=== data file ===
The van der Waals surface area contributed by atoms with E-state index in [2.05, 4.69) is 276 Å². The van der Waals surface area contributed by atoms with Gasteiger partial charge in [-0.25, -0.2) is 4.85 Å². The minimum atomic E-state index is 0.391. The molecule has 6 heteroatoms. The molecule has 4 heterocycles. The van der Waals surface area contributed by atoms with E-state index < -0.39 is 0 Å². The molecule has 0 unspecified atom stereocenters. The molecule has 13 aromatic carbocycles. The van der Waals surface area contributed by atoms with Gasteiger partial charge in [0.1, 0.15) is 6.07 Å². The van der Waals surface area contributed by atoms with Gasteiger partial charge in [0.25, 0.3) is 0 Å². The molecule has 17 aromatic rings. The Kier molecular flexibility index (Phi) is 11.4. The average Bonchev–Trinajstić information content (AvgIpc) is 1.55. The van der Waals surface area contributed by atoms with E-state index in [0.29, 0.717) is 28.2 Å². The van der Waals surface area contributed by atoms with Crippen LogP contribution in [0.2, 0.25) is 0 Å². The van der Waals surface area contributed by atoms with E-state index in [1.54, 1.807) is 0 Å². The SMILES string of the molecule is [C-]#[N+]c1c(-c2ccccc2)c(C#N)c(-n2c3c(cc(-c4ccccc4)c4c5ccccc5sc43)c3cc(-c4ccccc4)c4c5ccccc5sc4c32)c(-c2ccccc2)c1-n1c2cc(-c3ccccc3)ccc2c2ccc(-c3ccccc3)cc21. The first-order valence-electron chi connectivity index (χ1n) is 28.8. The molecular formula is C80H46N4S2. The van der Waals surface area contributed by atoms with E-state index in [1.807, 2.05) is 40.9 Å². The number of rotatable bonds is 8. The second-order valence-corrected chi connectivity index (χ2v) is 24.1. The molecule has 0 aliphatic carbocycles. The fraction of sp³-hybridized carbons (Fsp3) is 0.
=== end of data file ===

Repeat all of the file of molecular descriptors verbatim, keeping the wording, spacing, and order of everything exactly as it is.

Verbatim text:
The van der Waals surface area contributed by atoms with E-state index in [2.05, 4.69) is 276 Å². The van der Waals surface area contributed by atoms with Gasteiger partial charge in [-0.25, -0.2) is 4.85 Å². The minimum atomic E-state index is 0.391. The molecule has 6 heteroatoms. The molecule has 4 heterocycles. The van der Waals surface area contributed by atoms with E-state index < -0.39 is 0 Å². The molecule has 0 unspecified atom stereocenters. The molecule has 13 aromatic carbocycles. The van der Waals surface area contributed by atoms with Gasteiger partial charge in [0.1, 0.15) is 6.07 Å². The van der Waals surface area contributed by atoms with Gasteiger partial charge in [0.25, 0.3) is 0 Å². The molecule has 17 aromatic rings. The Kier molecular flexibility index (Phi) is 11.4. The average Bonchev–Trinajstić information content (AvgIpc) is 1.55. The van der Waals surface area contributed by atoms with E-state index in [0.29, 0.717) is 28.2 Å². The van der Waals surface area contributed by atoms with Crippen LogP contribution in [0.2, 0.25) is 0 Å². The van der Waals surface area contributed by atoms with E-state index in [1.54, 1.807) is 0 Å². The SMILES string of the molecule is [C-]#[N+]c1c(-c2ccccc2)c(C#N)c(-n2c3c(cc(-c4ccccc4)c4c5ccccc5sc43)c3cc(-c4ccccc4)c4c5ccccc5sc4c32)c(-c2ccccc2)c1-n1c2cc(-c3ccccc3)ccc2c2ccc(-c3ccccc3)cc21. The first-order valence-electron chi connectivity index (χ1n) is 28.8. The molecular formula is C80H46N4S2. The van der Waals surface area contributed by atoms with E-state index in [1.807, 2.05) is 40.9 Å². The number of rotatable bonds is 8. The second-order valence-corrected chi connectivity index (χ2v) is 24.1. The molecule has 0 aliphatic carbocycles. The fraction of sp³-hybridized carbons (Fsp3) is 0.